have YouTube You Tube channel Tube channel YouTube do not have a You


Graph by the organisations that use social media 21 -21 Usage of You Tube 238 video clips are uploaded on 14 channels. On average, there are 17 video clips uploaded on the channels, three channels have uploaded one video per 14 238 . channel, and the channel with biggest , is 46 of uploaded videos. the 17 number of videos (19.3% the total number of , 46 (19, 3 % ).

6. -
. . 46max. 17

Table 6. Number of uploaded videos on the analysed You Tube channels min. 1 1 average 238 17 total 238

, . , .There is information 23. 789 uploaded on have been on how many times the videos , the channels 37 . watched. The data on the number of views of the video that is viewed the most are given for maximum number is 23,789 views, the minimal number is 37 views. every channel. The , while (subscri be) . ( 71%) - (subscri ber), 42 (29%) .



Each user that has a You Tube profile can subscribe to a channel and is automatically informed about each new uploaded video on that channel. Ten (71%) You Tube channels have at least one subscriber per channel, while four (29%) of the channels do not have any subscribers.

29% 29%
have subscribers do not have subscribers

71% 71%

22 - , the one that has subscribers is 17. Out of the analysed channels, the biggest number of 17 , . ( Subscri bers). there are subscribers per channel. 17 On average 3.3 3, 3 ( Subscri bers). . 3, 3 , Similar to there is, for networking . a possibility , on the other social media, with other users You Tube as well.%) they become friends. Two (14.3%) profiles ( Fri ends). 3. , ( 14, When two users connect, , have a (each, while . friend 14, 3 %) no friends. , ( Fri ends). the other profiles have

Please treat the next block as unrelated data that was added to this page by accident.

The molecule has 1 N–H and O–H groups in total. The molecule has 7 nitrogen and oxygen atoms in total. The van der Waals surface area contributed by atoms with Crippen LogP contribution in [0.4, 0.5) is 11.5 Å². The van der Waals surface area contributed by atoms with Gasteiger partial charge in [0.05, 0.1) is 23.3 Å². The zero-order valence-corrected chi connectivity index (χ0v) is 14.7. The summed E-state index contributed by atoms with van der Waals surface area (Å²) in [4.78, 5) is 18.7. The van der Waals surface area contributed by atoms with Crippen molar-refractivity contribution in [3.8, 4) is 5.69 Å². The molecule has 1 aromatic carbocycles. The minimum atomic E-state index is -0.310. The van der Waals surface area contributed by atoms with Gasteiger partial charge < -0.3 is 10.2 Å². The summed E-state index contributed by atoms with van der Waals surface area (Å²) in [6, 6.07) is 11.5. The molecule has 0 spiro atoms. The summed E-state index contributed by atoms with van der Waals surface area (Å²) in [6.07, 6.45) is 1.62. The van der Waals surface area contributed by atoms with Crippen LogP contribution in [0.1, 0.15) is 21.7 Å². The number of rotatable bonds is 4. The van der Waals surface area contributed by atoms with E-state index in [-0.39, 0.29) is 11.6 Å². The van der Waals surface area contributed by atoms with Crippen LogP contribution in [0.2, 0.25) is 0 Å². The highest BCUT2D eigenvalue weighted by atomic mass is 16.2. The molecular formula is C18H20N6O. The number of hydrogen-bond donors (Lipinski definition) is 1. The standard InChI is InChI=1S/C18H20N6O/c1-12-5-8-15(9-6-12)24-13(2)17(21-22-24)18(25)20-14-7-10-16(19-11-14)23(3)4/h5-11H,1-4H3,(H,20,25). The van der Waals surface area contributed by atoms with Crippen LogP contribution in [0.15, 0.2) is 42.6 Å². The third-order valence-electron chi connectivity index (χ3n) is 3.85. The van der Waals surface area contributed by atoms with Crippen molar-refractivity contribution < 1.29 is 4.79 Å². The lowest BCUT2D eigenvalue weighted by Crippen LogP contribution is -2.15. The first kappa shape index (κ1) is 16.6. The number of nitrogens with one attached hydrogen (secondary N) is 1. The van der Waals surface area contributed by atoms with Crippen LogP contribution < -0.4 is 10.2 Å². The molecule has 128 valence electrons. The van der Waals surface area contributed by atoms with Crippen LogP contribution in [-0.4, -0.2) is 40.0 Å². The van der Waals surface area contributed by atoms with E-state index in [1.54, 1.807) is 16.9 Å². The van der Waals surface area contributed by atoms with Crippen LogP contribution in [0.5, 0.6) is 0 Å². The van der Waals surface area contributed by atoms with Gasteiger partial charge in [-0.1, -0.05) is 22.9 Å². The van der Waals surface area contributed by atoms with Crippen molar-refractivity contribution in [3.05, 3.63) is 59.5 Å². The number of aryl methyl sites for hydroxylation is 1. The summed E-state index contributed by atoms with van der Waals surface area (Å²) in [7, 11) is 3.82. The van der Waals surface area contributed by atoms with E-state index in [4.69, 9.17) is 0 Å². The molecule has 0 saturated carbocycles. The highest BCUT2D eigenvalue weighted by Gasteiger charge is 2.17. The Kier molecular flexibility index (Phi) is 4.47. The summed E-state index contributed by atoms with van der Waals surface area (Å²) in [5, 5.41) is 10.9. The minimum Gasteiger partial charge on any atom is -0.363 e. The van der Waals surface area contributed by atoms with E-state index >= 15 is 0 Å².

22 many of the You Tube Graph 22 How - channels have subscribers



have a friend do not have a friend


86% 23 - -

, - ( Channel). 6. 433 . Graph 23 How many of You Tube channels one friend 23 - - have at least 943 ( 14, 7 %), 21 ( 0,3 %). Each user, . least one video, obtains his own You - (The 460 if he uploads at , Tube channel. Channel).

6. 71. 113 . ( 238) . 45. 487 ( 64 %), 299 . . 39 (0, 05 %). 21 943 459,5 6.433

of . fourteen a total 6. 433 6. analysed channels have of 6,433 views their channels. The channel that the biggest number 14,is 943 (14.7%) 21210,3 %). On average 943 ( 7 %), and the least views is ( (0.3%). of views . has . 460 . per459,5 there are943 views 460 channel. 21 6.433


( 238) 71. 113 . 299 . 45. 487 ( 64 %), . . 39 (0, 05 %).

Table 6. Number of views of analysed You Tube channels min. 21 max. 943 average 459,5 total 6.433

The total number of uploaded videos (238) have been viewed 71,113 times. On average, the videos were reviewed 299 times each. The biggest number of views per video is 45,487 (64%) and the smallest number of views per video are 39 (0.05%). Table 7. Number of views of analysed videos on You Tube channels min. 39 max. 45.487 average 298,8 total 71.113

If one singles out the most viewed video from each channel, there are total of 31,212 views for 14 uploaded videos, which is 43.9% of the total number of views for all uploaded videos (71,113).